Welcome to week 2 of development diaries; this week, I’ll be explaining the biggest aspect of procedural generation in Voyageur, the generated prose.
The first thing that went into the design of Voyageur was the procedurally-generated universe. Procedural generation has been a tradition in space exploration games since the original Elite, but Voyageur is a very different take on it. We’re generating prose, first of all; creating impressions of the worlds you visit by recombining text. But that prose reflects a model of the world that determines which stories and items you find on a planet. Let me give you this week’s procedural world early:
Your ship alights ungainly among tall mangroves that obscure the planet’s marshy surface. You disembark into a small but vivid settlement of yurts and tents, some of which are large and built-up enough to seem more like two-story houses. Gengineered and augmented iguanas roam the pavement, performing some unknown public function. You pass by an Orange Kupol fronted with tall windows that let in the sunlight; soft chanting comes from inside it.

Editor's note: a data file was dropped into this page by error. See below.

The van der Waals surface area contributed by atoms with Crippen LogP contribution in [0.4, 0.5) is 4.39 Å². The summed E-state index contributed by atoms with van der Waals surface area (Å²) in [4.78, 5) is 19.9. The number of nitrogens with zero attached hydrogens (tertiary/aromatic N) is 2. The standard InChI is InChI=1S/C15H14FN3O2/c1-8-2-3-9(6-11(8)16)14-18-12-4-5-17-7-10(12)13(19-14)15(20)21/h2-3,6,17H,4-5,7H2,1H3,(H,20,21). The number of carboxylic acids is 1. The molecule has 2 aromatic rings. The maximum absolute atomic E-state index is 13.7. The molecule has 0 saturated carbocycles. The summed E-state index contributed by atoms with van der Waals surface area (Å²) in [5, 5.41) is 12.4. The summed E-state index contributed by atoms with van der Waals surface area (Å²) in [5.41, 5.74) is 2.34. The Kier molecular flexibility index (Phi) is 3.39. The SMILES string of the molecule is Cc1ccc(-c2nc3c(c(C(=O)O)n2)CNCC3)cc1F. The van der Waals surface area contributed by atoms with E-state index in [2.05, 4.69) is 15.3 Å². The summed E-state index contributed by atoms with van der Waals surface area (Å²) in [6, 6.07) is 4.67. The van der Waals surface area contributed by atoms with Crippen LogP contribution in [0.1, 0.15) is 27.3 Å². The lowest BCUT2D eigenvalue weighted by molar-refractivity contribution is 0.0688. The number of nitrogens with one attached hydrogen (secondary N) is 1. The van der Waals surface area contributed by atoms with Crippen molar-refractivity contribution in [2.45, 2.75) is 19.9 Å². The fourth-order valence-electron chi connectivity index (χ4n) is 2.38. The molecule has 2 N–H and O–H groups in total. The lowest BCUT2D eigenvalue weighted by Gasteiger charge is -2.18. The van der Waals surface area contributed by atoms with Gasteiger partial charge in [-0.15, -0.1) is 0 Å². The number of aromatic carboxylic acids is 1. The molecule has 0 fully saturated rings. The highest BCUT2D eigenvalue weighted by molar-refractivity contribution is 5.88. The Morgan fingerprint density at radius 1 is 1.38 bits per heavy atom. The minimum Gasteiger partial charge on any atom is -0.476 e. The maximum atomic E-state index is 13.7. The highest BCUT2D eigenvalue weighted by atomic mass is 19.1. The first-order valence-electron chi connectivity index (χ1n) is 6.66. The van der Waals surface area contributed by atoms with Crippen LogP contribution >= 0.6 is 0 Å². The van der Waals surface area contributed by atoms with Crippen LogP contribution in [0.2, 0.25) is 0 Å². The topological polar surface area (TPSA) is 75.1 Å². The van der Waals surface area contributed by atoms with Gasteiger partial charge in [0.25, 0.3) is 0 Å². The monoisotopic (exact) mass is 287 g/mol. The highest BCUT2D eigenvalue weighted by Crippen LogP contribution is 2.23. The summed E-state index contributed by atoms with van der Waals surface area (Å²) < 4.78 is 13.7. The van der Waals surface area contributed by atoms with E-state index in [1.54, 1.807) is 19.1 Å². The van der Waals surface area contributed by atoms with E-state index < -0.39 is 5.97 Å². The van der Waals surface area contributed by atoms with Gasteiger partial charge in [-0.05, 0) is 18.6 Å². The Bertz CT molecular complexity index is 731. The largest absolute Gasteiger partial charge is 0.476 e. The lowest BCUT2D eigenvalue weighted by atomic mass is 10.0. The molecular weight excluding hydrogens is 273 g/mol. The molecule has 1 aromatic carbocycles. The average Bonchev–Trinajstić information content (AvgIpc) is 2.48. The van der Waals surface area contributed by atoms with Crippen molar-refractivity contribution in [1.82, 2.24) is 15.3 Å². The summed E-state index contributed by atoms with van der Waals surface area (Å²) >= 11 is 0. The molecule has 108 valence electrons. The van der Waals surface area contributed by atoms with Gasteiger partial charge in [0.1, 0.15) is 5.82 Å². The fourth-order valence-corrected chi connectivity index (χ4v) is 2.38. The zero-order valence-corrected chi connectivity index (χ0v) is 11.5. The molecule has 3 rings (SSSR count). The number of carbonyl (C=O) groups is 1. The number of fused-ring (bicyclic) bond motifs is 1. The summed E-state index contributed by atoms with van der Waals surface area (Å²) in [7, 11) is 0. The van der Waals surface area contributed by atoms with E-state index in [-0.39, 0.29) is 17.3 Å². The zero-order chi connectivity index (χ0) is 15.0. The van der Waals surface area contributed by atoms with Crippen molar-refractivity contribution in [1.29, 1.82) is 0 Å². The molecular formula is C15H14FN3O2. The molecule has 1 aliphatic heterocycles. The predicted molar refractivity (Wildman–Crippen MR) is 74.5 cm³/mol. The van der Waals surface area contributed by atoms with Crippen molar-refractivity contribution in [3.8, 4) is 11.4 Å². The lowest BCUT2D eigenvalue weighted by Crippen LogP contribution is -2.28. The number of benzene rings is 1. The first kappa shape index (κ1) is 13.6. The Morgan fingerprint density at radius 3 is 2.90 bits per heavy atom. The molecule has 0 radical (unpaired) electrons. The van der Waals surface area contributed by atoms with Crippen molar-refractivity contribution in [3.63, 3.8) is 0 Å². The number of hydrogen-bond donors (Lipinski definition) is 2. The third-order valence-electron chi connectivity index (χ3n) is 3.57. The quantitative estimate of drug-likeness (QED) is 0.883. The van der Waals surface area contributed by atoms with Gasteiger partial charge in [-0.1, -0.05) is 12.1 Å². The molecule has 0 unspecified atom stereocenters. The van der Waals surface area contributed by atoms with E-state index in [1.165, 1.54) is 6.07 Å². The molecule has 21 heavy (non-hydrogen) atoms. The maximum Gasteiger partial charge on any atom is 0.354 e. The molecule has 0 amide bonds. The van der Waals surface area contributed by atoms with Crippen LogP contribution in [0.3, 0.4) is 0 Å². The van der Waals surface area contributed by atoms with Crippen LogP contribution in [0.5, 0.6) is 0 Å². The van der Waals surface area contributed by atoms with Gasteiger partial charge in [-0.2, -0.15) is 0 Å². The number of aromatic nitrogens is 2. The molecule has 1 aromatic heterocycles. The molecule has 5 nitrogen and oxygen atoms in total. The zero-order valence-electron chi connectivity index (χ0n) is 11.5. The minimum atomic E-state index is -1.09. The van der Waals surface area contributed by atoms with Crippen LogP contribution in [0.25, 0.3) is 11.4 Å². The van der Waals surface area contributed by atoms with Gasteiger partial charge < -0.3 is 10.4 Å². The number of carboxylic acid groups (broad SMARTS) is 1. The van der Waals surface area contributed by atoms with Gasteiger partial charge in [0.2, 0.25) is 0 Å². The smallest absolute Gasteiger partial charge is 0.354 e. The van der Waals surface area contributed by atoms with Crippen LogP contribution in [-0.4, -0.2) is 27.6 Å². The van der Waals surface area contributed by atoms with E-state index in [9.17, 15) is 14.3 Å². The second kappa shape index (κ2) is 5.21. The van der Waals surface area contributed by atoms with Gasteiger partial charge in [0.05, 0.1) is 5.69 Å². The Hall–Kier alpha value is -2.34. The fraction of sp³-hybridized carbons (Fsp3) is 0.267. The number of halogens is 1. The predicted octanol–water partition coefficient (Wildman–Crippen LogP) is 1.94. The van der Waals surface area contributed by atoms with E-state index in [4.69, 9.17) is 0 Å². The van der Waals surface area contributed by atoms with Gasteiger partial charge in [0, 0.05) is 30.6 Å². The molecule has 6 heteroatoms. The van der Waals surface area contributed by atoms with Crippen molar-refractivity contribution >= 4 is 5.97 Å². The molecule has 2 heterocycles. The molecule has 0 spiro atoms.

I just pulled this description out by running some of the current game code; let me dissect it:
This isn’t necessarily complete; I know from my planet-generator test output that this planet has a mining economy, for instance, and the description doesn’t bring that up – please note that the content in the current game build is still quite limited, and prose generator is still being gradually improved.
Voyageur is about distinct cultures; the worlds you visit are defined by the people you find there and the societies they have built. When the game generates a planet, the text that it uses to describe that world is reflected in the game elements you encounter there. Frontier worlds have different economies, for instance, and many stories are tied to alignments.
Join me next week when I explain what the alignments are.